Yemen: Five journalists finally released six months after judge’s order, while four others still facing execution


The Gulf Centre for Human Rights (GCHR) welcomes the news that on 15 October 2020, five imprisoned Yemeni journalists, Hisham Ahmed Tarmoom, Hisham Abdulmalik Al-Yousefi, Haitham Abdulrahman Al-Shihab, Essam Amin Balgheeth and Hassan Abdullah Annab, were finally released as part of an exchange of prisoners between the Houthis in Sanaa'a and the Saudi-backed government of Abd-Rabbu Mansour Hadi. They arrived at the Sayoun International Airport in the Hadhramaut region on a flight from Sana'a. Meanwhile, four of their colleagues sentenced in the same case are still facing execution and GCHR calls for the death sentence to immediately be overturned.

Although the verdict by the Specialised Criminal Court in the capital Sana’a on 11 April 2020 ordered the release of Tarmoom, Al-Yousefi, Al-Shihab, Balgheeth and Annab after five years of incarceration, the five men were not released until six months later. All official procedures were completed to implement the court’s ruling, including the submission of guarantees and the Public Prosecution’s order to release them; but the de facto authorities, the Houthis, decided to wait and exchange them with prisoners of war from other parties. Journalist Salah Mohammed Al-Qaedi was the only one among the group of 10 journalists sentenced, who was freed on 23 May 2020.

The ten journalists were arrested in 2015 but not charged until three years later, when they were charged with spreading false news “in support of the crimes of Saudi aggression and its allies against the Republic of Yemen.” The journalists were also accused of “harming the public interest by setting up several websites and pages on the Internet and social networks and running them in secret in several hotels in the capital, Sana'a.”

The official verdict in the case was finally received by defence lawyer Abdulmajeed Sabra on 09 August 2020, some four months after the journalists were sentenced on 11 April 2020. In addition to the court's lack of impartiality, false accusations provided as evidence, and death sentence handed down to four journalists, the court granted the Ministry of Information and the Syndicate of Journalists the right to "present before the competent court evidence against those sentenced for violating the media's code of honour and the press law." GCHR believes that this falls outside the court's jurisdiction and the judge should not have included it in the verdict.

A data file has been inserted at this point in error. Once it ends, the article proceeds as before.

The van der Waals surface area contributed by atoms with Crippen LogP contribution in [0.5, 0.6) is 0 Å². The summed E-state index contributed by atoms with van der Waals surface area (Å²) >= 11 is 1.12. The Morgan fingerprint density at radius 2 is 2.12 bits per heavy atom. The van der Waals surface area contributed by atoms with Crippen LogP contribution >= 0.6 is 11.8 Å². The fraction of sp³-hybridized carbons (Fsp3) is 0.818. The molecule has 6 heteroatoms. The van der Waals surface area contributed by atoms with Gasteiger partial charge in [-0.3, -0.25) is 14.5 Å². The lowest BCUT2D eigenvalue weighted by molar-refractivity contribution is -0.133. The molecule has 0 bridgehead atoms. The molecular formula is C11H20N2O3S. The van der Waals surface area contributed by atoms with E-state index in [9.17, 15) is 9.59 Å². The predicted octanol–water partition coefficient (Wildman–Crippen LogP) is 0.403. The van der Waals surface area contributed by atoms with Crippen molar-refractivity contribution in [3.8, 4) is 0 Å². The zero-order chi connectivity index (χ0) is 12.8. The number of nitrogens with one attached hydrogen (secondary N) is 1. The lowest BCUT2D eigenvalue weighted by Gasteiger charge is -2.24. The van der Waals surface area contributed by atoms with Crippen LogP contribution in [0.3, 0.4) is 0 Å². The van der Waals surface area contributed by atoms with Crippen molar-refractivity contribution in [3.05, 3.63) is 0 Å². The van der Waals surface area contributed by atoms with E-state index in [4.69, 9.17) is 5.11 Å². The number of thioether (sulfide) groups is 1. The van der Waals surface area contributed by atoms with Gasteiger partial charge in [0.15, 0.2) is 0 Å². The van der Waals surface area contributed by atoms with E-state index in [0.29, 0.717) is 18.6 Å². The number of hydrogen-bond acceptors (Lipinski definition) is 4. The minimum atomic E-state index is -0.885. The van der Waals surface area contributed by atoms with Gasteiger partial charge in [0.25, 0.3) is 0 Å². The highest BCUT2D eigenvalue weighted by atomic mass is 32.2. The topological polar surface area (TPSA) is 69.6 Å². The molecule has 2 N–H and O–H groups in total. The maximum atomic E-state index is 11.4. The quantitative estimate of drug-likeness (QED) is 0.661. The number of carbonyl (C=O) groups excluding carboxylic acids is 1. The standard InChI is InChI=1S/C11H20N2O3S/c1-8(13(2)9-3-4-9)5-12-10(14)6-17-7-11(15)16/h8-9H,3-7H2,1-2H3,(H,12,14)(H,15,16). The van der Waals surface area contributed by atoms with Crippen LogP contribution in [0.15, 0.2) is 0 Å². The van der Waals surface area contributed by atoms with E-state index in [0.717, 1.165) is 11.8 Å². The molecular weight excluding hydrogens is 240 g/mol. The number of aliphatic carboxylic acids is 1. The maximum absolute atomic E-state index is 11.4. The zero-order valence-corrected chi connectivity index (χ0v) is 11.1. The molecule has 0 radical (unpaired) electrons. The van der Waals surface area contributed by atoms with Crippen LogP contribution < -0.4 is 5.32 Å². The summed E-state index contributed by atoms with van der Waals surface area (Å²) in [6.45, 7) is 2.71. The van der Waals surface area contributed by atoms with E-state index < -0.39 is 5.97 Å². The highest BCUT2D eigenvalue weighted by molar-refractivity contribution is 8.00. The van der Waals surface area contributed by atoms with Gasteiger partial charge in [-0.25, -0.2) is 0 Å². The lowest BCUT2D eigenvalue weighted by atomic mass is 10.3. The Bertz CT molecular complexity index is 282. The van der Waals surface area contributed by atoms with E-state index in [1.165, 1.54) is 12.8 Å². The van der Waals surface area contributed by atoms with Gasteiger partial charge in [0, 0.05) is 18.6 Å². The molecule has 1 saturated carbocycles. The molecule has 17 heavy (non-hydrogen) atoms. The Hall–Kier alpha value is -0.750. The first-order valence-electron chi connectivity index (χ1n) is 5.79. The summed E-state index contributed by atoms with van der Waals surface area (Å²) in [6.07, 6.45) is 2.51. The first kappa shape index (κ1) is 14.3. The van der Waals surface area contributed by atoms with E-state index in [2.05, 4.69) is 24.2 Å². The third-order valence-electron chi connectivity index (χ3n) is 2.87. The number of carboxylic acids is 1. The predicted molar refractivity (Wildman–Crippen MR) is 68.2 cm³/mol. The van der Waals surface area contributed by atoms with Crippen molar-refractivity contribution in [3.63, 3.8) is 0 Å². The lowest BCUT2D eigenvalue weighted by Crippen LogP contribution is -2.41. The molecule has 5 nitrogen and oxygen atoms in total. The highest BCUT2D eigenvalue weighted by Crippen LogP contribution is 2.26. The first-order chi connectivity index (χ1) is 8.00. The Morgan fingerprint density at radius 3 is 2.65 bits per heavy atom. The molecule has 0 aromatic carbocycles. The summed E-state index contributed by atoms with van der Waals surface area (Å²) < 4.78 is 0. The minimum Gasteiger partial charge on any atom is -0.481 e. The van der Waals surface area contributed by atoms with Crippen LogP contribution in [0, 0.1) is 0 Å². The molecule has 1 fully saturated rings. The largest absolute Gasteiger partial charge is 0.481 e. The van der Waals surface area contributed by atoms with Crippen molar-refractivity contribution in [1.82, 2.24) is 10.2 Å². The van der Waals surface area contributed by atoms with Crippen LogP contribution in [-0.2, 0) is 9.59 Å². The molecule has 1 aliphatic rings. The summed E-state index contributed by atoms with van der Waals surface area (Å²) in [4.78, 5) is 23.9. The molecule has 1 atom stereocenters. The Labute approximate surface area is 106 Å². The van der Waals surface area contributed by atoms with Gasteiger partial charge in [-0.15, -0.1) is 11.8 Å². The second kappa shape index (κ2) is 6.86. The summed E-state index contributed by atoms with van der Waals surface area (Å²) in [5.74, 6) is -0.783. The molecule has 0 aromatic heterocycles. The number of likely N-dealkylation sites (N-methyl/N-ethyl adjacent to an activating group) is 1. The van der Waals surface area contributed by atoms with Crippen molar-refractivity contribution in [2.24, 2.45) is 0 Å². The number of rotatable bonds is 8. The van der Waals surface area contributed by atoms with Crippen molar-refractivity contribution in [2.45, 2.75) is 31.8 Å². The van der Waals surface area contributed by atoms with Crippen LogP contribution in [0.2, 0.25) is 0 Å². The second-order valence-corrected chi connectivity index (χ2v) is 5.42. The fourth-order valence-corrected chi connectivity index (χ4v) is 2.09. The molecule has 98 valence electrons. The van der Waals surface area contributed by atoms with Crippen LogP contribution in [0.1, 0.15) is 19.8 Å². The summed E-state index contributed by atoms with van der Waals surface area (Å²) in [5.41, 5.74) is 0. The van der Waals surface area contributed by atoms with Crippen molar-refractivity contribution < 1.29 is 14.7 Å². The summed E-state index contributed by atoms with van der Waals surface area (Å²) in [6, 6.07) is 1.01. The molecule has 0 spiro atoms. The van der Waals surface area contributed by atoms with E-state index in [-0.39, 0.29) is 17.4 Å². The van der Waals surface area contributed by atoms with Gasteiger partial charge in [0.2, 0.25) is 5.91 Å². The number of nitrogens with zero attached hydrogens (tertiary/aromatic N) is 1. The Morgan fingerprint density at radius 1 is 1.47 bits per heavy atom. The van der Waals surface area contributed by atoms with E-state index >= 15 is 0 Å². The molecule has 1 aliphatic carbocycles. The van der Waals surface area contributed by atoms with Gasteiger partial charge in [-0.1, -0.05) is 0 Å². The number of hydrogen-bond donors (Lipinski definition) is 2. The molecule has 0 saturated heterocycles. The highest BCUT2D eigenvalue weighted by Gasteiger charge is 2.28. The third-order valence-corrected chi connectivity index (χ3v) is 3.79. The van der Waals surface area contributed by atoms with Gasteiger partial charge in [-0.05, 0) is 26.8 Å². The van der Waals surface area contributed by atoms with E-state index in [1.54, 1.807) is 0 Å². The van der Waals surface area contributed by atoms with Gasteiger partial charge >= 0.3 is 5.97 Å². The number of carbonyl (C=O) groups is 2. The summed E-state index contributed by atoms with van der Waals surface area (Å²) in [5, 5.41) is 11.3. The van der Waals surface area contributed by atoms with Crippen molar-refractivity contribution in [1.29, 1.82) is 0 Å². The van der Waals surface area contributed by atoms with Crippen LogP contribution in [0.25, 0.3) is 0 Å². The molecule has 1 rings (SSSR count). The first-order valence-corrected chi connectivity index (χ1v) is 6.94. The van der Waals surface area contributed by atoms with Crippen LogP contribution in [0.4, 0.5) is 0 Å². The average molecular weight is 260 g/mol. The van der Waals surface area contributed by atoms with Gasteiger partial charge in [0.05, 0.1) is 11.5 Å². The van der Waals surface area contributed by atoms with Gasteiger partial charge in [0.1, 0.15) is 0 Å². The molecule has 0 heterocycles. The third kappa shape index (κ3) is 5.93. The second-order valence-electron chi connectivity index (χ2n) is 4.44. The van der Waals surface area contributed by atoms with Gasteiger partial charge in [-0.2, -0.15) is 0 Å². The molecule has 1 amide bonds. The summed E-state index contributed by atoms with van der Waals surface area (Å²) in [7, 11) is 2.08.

The judge sentenced six of the journalists to time already served in prison, or approximately five years, and four others to death. As part of the sentence, the six journalists were also placed under police supervision for a period of three years after their release, and the court ordered that the electronic devices and materials in their possession when they were arrested remain confiscated.

Meanwhile, the four journalists sentenced to death on charges of “spying” and “spreading false news”, Abdulkhaleq Ahmed Amran, Akram Saleh Al-WalidiAl-Hareth Saleh Hamid and Tawfiq Mohammed Al-Mansouri, are still in the Security and Intelligence Prison in Sana'a. The defense team is still preparing the file for their appeal, which is now being deliberated by the Public Prosecution, before being submitted to the Specialised Criminal Court Appeals Division.

In prison, they have experienced ill treatment, and are deprived of visits or regular communications with their families. Detainees face the psychological pain resulting from not seeing their families for a long time and facing the risk of contracting Covid-19 in an environment that is never conducive to proper health standards.

GCHR is concerned about the lack of respect for freedom of expression in Yemen, and the use of the death penalty against journalists, academics and students.

GCHR calls on the various authorities in Yemen to:

  1. Immediately suspend the death penalty sentence imposed on the four journalist and allow them to appeal their conviction in a court that uphold international standards of law;
  2. Ensure that all prisoners in Yemen are being held in sanitary conditions with the proper protective equipment;
  3. Allow all prisoners access to their families, including by phone or video, until Covid-19 restrictions are lifted; and
  4. Uphold the right to freedom of expression and allow all human rights defenders, journalists, bloggers, and Internet activists to carry out their legitimate work and express themselves freely without fear of reprisals and in a manner free from all restrictions, including judicial harassment and the persecution of their families.